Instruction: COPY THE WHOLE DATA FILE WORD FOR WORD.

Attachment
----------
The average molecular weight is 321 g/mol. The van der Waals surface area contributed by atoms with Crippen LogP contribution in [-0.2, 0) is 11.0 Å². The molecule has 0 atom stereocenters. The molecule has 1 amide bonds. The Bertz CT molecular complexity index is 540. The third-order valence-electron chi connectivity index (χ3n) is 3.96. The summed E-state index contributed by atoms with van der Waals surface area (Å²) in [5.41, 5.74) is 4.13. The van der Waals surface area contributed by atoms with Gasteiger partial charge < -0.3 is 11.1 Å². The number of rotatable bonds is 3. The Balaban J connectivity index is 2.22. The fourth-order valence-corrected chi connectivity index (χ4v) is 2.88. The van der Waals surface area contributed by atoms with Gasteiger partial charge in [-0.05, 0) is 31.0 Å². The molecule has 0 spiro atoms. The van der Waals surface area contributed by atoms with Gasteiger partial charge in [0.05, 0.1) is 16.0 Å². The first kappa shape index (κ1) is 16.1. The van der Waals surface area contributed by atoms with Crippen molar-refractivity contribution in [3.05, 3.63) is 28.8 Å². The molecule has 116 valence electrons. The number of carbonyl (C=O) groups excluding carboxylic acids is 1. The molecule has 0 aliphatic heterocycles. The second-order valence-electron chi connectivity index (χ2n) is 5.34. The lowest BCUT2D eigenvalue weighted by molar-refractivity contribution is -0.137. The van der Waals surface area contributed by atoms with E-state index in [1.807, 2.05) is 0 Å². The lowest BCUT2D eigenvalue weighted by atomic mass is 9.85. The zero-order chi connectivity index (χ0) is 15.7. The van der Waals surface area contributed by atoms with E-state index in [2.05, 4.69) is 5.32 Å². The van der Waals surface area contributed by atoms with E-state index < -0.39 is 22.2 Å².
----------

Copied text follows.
The average molecular weight is 321 g/mol. The van der Waals surface area contributed by atoms with Crippen LogP contribution in [-0.2, 0) is 11.0 Å². The molecule has 0 atom stereocenters. The molecule has 1 amide bonds. The Bertz CT molecular complexity index is 540. The third-order valence-electron chi connectivity index (χ3n) is 3.96. The summed E-state index contributed by atoms with van der Waals surface area (Å²) in [5.41, 5.74) is 4.13. The van der Waals surface area contributed by atoms with Gasteiger partial charge < -0.3 is 11.1 Å². The number of rotatable bonds is 3. The Balaban J connectivity index is 2.22. The fourth-order valence-corrected chi connectivity index (χ4v) is 2.88. The van der Waals surface area contributed by atoms with Gasteiger partial charge in [-0.05, 0) is 31.0 Å². The molecule has 0 spiro atoms. The van der Waals surface area contributed by atoms with Gasteiger partial charge in [0.05, 0.1) is 16.0 Å². The first kappa shape index (κ1) is 16.1. The van der Waals surface area contributed by atoms with Crippen molar-refractivity contribution in [3.05, 3.63) is 28.8 Å². The molecule has 116 valence electrons. The number of carbonyl (C=O) groups excluding carboxylic acids is 1. The molecule has 0 aliphatic heterocycles. The second-order valence-electron chi connectivity index (χ2n) is 5.34. The lowest BCUT2D eigenvalue weighted by molar-refractivity contribution is -0.137. The van der Waals surface area contributed by atoms with E-state index in [1.807, 2.05) is 0 Å². The lowest BCUT2D eigenvalue weighted by atomic mass is 9.85. The zero-order chi connectivity index (χ0) is 15.7. The van der Waals surface area contributed by atoms with E-state index in [2.05, 4.69) is 5.32 Å². The van der Waals surface area contributed by atoms with E-state index < -0.39 is 22.2 Å².